Preprint Article Version 2 Preserved in Portico This version is not peer-reviewed

Proteostatic Signaling & Control of Protein Synthesis

Version 1 : Received: 2 September 2018 / Approved: 3 September 2018 / Online: 3 September 2018 (11:54:16 CEST)
Version 2 : Received: 28 December 2018 / Approved: 31 December 2018 / Online: 31 December 2018 (10:14:16 CET)

How to cite: Keefe, A. Proteostatic Signaling & Control of Protein Synthesis. Preprints 2018, 2018090029. Keefe, A. Proteostatic Signaling & Control of Protein Synthesis. Preprints 2018, 2018090029.


The tremendous diversity and complexity of proteins invariably results in protein misfolding, to which cells have evolved numerous mechanisms of mitigating. Degrading misfolded proteins is perhaps the most intuitive strategy, but also critical to managing proteostasis are the elaborate mechanisms of translational control. Attenuated rates of translation ameliorate protein misfolding by downregulating the flux of new protein and conserving ATP. Loss of translational control, particularly in neurons, constitutes a major proteostatic dysfunction capable of causing or exacerbating neurodegeneration, while interventions aimed at downregulating protein synthesis are generally neuroprotective. In this review, I examine the critical neuronal signaling networks employed to control translation with an emphasis on current research. This includes the Unfolded Protein Response (UPR), the mitochondrial UPR (mtUPR), mTORC1 signaling, and stress granule formation.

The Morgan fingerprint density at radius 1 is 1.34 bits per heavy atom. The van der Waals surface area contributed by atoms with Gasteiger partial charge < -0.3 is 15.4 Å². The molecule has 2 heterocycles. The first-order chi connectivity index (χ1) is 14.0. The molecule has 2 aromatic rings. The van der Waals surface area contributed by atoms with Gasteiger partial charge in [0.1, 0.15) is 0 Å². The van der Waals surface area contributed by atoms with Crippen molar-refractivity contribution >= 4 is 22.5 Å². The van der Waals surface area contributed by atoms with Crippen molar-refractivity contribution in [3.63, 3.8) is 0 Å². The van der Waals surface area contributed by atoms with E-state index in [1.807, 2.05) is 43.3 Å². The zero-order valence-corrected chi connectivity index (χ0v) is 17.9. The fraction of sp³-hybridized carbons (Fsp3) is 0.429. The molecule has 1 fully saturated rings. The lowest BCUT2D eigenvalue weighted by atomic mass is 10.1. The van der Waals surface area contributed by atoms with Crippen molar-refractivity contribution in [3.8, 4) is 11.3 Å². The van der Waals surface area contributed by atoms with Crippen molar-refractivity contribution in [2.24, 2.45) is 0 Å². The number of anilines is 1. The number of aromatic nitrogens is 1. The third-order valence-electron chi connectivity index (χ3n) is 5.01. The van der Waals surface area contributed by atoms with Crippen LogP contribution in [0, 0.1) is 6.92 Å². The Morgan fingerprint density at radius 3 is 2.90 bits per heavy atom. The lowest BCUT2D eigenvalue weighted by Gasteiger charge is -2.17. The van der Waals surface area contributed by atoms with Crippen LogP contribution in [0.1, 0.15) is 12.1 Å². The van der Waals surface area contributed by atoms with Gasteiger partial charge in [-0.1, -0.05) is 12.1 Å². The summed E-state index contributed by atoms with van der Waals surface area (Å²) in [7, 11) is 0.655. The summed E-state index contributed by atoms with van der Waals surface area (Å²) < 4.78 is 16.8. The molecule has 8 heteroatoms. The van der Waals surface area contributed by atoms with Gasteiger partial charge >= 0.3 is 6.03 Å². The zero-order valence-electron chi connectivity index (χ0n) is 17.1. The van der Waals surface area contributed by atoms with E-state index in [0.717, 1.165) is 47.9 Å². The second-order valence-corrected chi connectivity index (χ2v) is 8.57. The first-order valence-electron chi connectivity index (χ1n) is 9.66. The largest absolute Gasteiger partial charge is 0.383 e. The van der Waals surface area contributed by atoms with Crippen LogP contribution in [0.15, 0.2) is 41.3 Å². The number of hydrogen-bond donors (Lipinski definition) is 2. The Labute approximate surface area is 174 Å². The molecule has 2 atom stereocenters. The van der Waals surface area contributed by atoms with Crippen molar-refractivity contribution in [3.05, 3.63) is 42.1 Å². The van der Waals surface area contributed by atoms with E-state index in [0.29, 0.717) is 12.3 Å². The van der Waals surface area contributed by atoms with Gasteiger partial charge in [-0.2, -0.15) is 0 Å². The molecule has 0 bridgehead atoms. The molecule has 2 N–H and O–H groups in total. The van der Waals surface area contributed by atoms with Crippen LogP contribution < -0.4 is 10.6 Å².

Proteostasis, translation, neurodegeneration, mtUPR, UPR, stress granules, ATF4


Biology and Life Sciences, Biochemistry and Molecular Biology

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